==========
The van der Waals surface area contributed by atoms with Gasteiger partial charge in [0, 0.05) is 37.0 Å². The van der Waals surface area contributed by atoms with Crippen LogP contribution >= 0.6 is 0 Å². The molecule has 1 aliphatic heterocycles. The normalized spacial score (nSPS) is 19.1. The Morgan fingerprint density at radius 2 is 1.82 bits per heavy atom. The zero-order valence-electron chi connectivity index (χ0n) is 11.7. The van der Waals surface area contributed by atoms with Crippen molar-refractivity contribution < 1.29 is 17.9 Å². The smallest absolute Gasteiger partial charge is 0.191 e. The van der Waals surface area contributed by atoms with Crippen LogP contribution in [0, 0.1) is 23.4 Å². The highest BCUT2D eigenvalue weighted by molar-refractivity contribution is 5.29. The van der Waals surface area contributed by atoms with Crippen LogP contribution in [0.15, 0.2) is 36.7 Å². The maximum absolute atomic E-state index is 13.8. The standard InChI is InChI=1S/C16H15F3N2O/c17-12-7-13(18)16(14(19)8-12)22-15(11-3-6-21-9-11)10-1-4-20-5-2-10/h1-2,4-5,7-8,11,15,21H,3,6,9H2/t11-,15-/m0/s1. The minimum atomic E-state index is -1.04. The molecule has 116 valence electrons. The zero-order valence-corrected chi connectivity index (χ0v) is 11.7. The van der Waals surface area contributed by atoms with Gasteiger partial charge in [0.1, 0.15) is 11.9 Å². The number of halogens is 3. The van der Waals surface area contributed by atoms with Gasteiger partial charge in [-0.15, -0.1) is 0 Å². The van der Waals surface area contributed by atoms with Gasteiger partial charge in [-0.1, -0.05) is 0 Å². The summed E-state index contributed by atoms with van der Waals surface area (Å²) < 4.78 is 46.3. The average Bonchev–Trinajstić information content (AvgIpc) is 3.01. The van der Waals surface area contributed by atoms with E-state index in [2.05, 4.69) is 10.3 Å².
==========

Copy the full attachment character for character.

The van der Waals surface area contributed by atoms with Gasteiger partial charge in [0, 0.05) is 37.0 Å². The van der Waals surface area contributed by atoms with Crippen LogP contribution >= 0.6 is 0 Å². The molecule has 1 aliphatic heterocycles. The normalized spacial score (nSPS) is 19.1. The Morgan fingerprint density at radius 2 is 1.82 bits per heavy atom. The zero-order valence-electron chi connectivity index (χ0n) is 11.7. The van der Waals surface area contributed by atoms with Crippen molar-refractivity contribution < 1.29 is 17.9 Å². The smallest absolute Gasteiger partial charge is 0.191 e. The van der Waals surface area contributed by atoms with Crippen LogP contribution in [0, 0.1) is 23.4 Å². The highest BCUT2D eigenvalue weighted by molar-refractivity contribution is 5.29. The van der Waals surface area contributed by atoms with Crippen LogP contribution in [0.15, 0.2) is 36.7 Å². The maximum absolute atomic E-state index is 13.8. The standard InChI is InChI=1S/C16H15F3N2O/c17-12-7-13(18)16(14(19)8-12)22-15(11-3-6-21-9-11)10-1-4-20-5-2-10/h1-2,4-5,7-8,11,15,21H,3,6,9H2/t11-,15-/m0/s1. The minimum atomic E-state index is -1.04. The molecule has 116 valence electrons. The zero-order valence-corrected chi connectivity index (χ0v) is 11.7. The van der Waals surface area contributed by atoms with Gasteiger partial charge in [0.1, 0.15) is 11.9 Å². The number of halogens is 3. The van der Waals surface area contributed by atoms with Gasteiger partial charge in [-0.15, -0.1) is 0 Å². The van der Waals surface area contributed by atoms with Gasteiger partial charge in [-0.1, -0.05) is 0 Å². The summed E-state index contributed by atoms with van der Waals surface area (Å²) < 4.78 is 46.3. The average Bonchev–Trinajstić information content (AvgIpc) is 3.01. The van der Waals surface area contributed by atoms with E-state index in [2.05, 4.69) is 10.3 Å².